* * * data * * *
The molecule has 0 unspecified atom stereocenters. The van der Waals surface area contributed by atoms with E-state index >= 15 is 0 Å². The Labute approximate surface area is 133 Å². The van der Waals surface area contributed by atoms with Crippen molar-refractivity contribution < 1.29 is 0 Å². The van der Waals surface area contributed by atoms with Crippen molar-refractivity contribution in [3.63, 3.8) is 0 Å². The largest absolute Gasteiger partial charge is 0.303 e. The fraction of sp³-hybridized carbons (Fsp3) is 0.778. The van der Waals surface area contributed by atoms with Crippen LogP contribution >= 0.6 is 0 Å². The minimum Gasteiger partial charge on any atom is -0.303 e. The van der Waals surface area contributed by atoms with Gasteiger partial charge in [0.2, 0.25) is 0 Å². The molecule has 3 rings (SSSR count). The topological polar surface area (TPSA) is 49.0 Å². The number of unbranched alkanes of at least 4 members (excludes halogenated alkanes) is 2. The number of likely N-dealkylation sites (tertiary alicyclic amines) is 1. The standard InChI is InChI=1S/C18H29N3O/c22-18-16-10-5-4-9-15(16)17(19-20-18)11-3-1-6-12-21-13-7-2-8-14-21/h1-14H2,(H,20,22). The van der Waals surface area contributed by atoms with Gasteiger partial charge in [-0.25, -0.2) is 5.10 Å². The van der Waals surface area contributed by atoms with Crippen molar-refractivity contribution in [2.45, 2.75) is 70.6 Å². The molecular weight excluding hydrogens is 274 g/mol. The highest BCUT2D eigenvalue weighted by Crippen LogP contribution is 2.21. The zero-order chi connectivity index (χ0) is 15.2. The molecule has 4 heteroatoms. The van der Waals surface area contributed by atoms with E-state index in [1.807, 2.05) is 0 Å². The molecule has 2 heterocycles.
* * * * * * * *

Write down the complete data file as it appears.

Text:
The molecule has 0 unspecified atom stereocenters. The van der Waals surface area contributed by atoms with E-state index >= 15 is 0 Å². The Labute approximate surface area is 133 Å². The van der Waals surface area contributed by atoms with Crippen molar-refractivity contribution < 1.29 is 0 Å². The van der Waals surface area contributed by atoms with Crippen molar-refractivity contribution in [3.63, 3.8) is 0 Å². The largest absolute Gasteiger partial charge is 0.303 e. The fraction of sp³-hybridized carbons (Fsp3) is 0.778. The van der Waals surface area contributed by atoms with Crippen LogP contribution >= 0.6 is 0 Å². The minimum Gasteiger partial charge on any atom is -0.303 e. The van der Waals surface area contributed by atoms with Gasteiger partial charge in [0.2, 0.25) is 0 Å². The molecule has 3 rings (SSSR count). The topological polar surface area (TPSA) is 49.0 Å². The number of unbranched alkanes of at least 4 members (excludes halogenated alkanes) is 2. The number of likely N-dealkylation sites (tertiary alicyclic amines) is 1. The standard InChI is InChI=1S/C18H29N3O/c22-18-16-10-5-4-9-15(16)17(19-20-18)11-3-1-6-12-21-13-7-2-8-14-21/h1-14H2,(H,20,22). The van der Waals surface area contributed by atoms with Gasteiger partial charge in [-0.25, -0.2) is 5.10 Å². The van der Waals surface area contributed by atoms with Crippen molar-refractivity contribution in [2.45, 2.75) is 70.6 Å². The molecular weight excluding hydrogens is 274 g/mol. The highest BCUT2D eigenvalue weighted by Crippen LogP contribution is 2.21. The zero-order chi connectivity index (χ0) is 15.2. The molecule has 4 heteroatoms. The van der Waals surface area contributed by atoms with E-state index in [1.807, 2.05) is 0 Å². The molecule has 2 heterocycles.